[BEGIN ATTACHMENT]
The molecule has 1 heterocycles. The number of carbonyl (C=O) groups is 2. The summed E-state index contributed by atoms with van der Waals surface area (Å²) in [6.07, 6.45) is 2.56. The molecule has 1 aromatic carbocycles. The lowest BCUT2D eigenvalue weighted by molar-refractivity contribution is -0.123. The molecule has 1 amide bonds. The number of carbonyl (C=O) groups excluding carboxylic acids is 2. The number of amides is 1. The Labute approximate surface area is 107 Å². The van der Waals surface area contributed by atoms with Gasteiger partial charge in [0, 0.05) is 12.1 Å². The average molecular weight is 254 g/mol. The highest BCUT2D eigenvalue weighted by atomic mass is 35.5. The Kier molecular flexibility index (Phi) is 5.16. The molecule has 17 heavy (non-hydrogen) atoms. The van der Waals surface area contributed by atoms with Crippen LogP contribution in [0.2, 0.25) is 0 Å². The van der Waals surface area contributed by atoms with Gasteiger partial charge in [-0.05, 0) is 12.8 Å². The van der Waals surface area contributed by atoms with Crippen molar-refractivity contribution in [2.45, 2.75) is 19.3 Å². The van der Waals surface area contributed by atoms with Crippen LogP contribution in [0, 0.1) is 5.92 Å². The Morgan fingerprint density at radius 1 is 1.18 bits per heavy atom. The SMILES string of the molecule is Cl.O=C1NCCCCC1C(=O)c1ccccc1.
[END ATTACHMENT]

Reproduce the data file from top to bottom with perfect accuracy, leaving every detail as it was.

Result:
The molecule has 1 heterocycles. The number of carbonyl (C=O) groups is 2. The summed E-state index contributed by atoms with van der Waals surface area (Å²) in [6.07, 6.45) is 2.56. The molecule has 1 aromatic carbocycles. The lowest BCUT2D eigenvalue weighted by molar-refractivity contribution is -0.123. The molecule has 1 amide bonds. The number of carbonyl (C=O) groups excluding carboxylic acids is 2. The number of amides is 1. The Labute approximate surface area is 107 Å². The van der Waals surface area contributed by atoms with Gasteiger partial charge in [0, 0.05) is 12.1 Å². The average molecular weight is 254 g/mol. The highest BCUT2D eigenvalue weighted by atomic mass is 35.5. The Kier molecular flexibility index (Phi) is 5.16. The molecule has 17 heavy (non-hydrogen) atoms. The van der Waals surface area contributed by atoms with Crippen LogP contribution in [0.2, 0.25) is 0 Å². The van der Waals surface area contributed by atoms with Gasteiger partial charge in [-0.05, 0) is 12.8 Å². The van der Waals surface area contributed by atoms with Crippen molar-refractivity contribution in [2.45, 2.75) is 19.3 Å². The van der Waals surface area contributed by atoms with Crippen LogP contribution in [0, 0.1) is 5.92 Å². The Morgan fingerprint density at radius 1 is 1.18 bits per heavy atom. The SMILES string of the molecule is Cl.O=C1NCCCCC1C(=O)c1ccccc1.